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Teachers told not to discuss BMI under education guidelines

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Kylie Burton – a former teacher and eating disorder awareness campaigner – said there should not be a “one size fits all” approach to health education.
education guidelines teachers bmi

New education guidelines advise teachers not to discuss BMI (Body Mass Index).

The changes to the national curriculum aim to improve health and nutrition education.

The updated advice includes warnings against calorie counting and describing food as “good” or “bad” across all subjects, including physical education classes.

Body image advocates say the updates will help prevent eating disorders.

About BMI

BMI categorises people based on height and weight. It was developed in the 1830s by a mathematician as a way to find the ‘average’ male body.

In recent years, some doctors have advised against using it as a standalone tool to measure health.

National eating disorder charity the Butterfly Foundation has called BMI an “outdated” and oversimplified measure, which “does not acknowledge the differences between muscle mass and fat distribution [or] consider age, sex, bone structure… or ethnicities”.

BMI advice for teachers

The new advice tells teachers to avoid calculating BMI.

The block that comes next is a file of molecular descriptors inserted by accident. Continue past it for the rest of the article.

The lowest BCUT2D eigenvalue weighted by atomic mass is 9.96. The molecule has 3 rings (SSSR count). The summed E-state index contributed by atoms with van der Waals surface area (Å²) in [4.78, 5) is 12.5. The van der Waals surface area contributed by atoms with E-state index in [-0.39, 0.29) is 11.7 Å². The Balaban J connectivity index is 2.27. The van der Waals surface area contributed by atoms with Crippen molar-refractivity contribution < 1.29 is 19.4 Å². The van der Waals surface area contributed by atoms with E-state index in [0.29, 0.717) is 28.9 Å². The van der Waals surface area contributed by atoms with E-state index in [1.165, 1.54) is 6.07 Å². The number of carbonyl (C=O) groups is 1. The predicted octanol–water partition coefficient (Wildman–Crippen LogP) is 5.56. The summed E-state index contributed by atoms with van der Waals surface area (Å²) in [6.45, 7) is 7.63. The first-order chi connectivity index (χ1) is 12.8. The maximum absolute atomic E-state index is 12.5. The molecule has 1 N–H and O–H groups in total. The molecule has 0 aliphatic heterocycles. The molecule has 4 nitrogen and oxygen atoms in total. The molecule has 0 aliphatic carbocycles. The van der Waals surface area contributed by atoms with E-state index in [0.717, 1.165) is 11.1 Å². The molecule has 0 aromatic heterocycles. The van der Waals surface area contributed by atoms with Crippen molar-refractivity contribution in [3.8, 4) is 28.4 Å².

It instructs educators not to focus on pitting “good” and “bad” foods against each other, but rather to focus on the health benefits of certain foods.

Kylie Burton – a former teacher and eating disorder awareness campaigner – said there should not be a “one size fits all” approach to health education.

Body image

Following calls to change the curriculum by body image advocacy groups, Burton said classrooms should not be a space where students are comparing themselves to others, which can lead to “disordered eating patterns”.

In 2020, Melbourne’s Royal Children’s Hospital saw a 63% increase in eating disorder presentations compared to pre-pandemic numbers.

What now?

The agency overseeing the Australian curriculum, ACARA, said it wants to ensure “young people are equipped with the key information and skills they need when it comes to health and wellbeing”.

Federal Education Minister Jason Clare conceded more needs to be done to improve health and wellbeing eduction across Australia.

State and territory education departments will now look at implementing the advice set out in the curriculum.

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